Former broadcaster Stuart Hall repeatedly plied two young teenage girls with drink and raped them in his BBC dressing room, a court heard.
Hall made them his personal playthings, "wholly submissive to his sexual demands", prosecutors claimed as they opened their case against the 84-year-old broadcasting veteran.
He poured champagne on the naked body of one alleged victim and took a cutting of her pubic hair as a trophy, Preston Crown Court in northwest England heard.
Hall is charged with 15 rapes and five indecent assaults against two complainants known only as Girl A and Girl B, who were under 16 - the age of consent - when the alleged abuse began in the late 1970s.
The presenter's lawyer said given their ages, the jury had to consider whether, legally, what happened was unlawful sex "somewhere between rape and consent".
Hall presented the hit BBC television show It's a Knockout in the 1970s and 1980s, fronted regional news programmes and was a soccer commentator. He is one of a string of British celebrities from that era to face investigation for sexual offences.
He is already serving a 30-month prison sentence after admitting indecently assaulting 13 young girls or women.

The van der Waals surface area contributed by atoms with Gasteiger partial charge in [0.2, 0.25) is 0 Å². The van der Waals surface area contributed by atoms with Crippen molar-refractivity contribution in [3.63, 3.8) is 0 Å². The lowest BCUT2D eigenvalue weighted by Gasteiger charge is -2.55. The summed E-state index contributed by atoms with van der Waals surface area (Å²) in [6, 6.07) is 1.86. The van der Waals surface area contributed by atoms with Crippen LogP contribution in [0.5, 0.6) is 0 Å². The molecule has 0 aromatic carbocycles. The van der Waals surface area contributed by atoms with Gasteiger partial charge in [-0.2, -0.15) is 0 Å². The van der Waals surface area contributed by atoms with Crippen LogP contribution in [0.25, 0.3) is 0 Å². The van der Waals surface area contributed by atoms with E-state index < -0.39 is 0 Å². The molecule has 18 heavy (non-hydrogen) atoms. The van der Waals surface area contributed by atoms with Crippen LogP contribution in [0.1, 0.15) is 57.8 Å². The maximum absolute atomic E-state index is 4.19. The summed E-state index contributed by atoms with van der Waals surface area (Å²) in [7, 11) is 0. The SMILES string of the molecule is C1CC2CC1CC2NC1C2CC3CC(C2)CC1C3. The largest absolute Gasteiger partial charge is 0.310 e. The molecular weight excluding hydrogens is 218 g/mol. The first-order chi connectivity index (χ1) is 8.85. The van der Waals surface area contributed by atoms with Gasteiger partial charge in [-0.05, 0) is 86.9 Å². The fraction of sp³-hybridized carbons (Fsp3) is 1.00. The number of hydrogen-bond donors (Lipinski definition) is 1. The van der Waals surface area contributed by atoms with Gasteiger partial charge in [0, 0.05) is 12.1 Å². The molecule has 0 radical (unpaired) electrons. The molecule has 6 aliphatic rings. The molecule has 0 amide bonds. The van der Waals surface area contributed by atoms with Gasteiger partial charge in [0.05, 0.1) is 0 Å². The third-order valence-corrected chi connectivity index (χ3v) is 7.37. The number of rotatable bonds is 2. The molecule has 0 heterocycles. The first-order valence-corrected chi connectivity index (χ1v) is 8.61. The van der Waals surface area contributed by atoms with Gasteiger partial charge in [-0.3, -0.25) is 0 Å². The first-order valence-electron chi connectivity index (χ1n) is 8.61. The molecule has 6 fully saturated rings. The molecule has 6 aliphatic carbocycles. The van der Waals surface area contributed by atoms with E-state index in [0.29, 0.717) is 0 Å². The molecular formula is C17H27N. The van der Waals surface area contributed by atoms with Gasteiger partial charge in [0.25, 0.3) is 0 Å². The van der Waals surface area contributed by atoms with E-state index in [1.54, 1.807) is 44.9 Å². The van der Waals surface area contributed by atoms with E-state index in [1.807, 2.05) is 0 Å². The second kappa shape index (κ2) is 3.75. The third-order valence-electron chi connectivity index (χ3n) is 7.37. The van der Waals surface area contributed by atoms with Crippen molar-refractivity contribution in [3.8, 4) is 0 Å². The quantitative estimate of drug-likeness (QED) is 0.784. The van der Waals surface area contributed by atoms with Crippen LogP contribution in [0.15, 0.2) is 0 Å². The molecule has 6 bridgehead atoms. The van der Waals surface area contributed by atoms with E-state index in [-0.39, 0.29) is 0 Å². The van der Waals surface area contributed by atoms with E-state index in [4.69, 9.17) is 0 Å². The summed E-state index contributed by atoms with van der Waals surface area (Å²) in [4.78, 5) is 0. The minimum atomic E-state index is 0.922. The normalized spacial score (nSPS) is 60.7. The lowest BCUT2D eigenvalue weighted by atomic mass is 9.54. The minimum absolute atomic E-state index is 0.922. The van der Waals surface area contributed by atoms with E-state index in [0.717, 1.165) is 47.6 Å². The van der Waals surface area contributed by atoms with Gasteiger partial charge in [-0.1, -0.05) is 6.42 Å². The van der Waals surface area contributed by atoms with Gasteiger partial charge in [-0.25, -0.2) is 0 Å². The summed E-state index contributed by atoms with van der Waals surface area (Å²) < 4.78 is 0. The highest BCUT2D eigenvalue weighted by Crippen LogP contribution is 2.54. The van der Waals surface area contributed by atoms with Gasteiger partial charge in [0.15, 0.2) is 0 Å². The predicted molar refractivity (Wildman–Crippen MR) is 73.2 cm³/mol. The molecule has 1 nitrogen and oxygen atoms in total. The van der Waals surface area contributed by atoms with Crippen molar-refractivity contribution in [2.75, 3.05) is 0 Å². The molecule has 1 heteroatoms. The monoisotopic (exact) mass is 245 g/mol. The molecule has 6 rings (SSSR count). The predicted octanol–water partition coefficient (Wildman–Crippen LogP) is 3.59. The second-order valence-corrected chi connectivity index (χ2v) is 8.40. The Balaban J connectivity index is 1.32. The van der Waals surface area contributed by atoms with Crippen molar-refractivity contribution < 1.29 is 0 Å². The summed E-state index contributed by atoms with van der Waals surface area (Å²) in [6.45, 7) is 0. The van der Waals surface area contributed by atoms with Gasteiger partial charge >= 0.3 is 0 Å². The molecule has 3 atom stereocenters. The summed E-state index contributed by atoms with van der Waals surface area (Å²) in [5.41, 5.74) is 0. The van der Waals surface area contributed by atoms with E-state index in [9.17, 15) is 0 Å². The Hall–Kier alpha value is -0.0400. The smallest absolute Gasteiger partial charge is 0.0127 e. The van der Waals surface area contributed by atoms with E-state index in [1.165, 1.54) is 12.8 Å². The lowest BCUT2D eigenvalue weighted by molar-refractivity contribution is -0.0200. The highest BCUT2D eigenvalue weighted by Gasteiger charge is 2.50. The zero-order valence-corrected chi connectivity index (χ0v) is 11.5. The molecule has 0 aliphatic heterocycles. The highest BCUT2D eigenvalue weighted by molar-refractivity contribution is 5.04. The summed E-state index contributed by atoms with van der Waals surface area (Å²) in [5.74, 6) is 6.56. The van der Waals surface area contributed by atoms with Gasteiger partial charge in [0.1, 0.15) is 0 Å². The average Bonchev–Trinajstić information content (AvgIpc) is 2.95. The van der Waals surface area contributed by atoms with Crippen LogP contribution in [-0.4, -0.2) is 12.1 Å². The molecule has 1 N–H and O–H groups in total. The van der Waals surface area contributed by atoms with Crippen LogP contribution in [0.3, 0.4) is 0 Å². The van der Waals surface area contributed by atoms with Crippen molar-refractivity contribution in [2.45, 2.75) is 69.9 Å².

On Wednesday prosecutor Peter Wright told the court Hall "exploited the position of influence he had over each [girl] for his own sexual gratification".
Speaking of the first alleged rape, Girl A told the court that when she was 14 or 15, Hall had given her a tour of the BBC studios in Manchester, plied her with rum and cola until she was "paralytic", then "one thing led to another".
"I remember him being on top of me, I remember his tongue being everywhere. I just went along with it," she said.
In cross-examination, she said Hall was charming and "good company".
Hall's lawyer Crispin Aylett asked her: "He didn't rape you, did he?" She said: "Not as such. I would not say he attacked me."
Earlier, prosecutor Wright said that in the first alleged offence against Girl B, Hall "approached her in the stables, partially removed her clothing and raped her against a wall".
Hall's lawyer Aylett told the jury that "to everyone now", the presenter was "simply a convicted paedophile".
But "whatever his shortcomings ... and none of this should have happened - he says 'I am not a rapist'."